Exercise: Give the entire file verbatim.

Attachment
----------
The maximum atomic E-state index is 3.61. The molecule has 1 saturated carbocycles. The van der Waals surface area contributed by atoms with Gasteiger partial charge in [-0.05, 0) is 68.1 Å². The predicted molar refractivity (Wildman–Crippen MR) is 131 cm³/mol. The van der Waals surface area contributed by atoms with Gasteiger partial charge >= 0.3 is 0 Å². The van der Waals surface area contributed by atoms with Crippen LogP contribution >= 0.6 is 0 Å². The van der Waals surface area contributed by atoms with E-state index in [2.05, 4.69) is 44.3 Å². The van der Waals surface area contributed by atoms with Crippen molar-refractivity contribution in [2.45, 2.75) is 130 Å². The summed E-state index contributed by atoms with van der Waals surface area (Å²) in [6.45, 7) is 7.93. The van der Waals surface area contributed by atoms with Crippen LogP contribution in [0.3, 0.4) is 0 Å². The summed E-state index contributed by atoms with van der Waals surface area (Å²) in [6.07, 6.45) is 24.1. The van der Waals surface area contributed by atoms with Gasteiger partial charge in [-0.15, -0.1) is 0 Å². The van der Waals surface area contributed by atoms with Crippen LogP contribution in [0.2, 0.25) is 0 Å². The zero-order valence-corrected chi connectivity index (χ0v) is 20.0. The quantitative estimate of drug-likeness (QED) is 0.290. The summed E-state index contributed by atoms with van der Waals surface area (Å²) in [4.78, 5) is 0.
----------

The maximum atomic E-state index is 3.61. The molecule has 1 saturated carbocycles. The van der Waals surface area contributed by atoms with Gasteiger partial charge in [-0.05, 0) is 68.1 Å². The predicted molar refractivity (Wildman–Crippen MR) is 131 cm³/mol. The van der Waals surface area contributed by atoms with Gasteiger partial charge >= 0.3 is 0 Å². The van der Waals surface area contributed by atoms with Crippen LogP contribution >= 0.6 is 0 Å². The van der Waals surface area contributed by atoms with E-state index in [2.05, 4.69) is 44.3 Å². The van der Waals surface area contributed by atoms with Crippen molar-refractivity contribution in [2.45, 2.75) is 130 Å². The summed E-state index contributed by atoms with van der Waals surface area (Å²) in [6.45, 7) is 7.93. The van der Waals surface area contributed by atoms with Crippen LogP contribution in [0.3, 0.4) is 0 Å². The summed E-state index contributed by atoms with van der Waals surface area (Å²) in [6.07, 6.45) is 24.1. The van der Waals surface area contributed by atoms with Gasteiger partial charge in [-0.15, -0.1) is 0 Å². The van der Waals surface area contributed by atoms with Crippen LogP contribution in [0.2, 0.25) is 0 Å². The zero-order valence-corrected chi connectivity index (χ0v) is 20.0. The quantitative estimate of drug-likeness (QED) is 0.290. The summed E-state index contributed by atoms with van der Waals surface area (Å²) in [4.78, 5) is 0.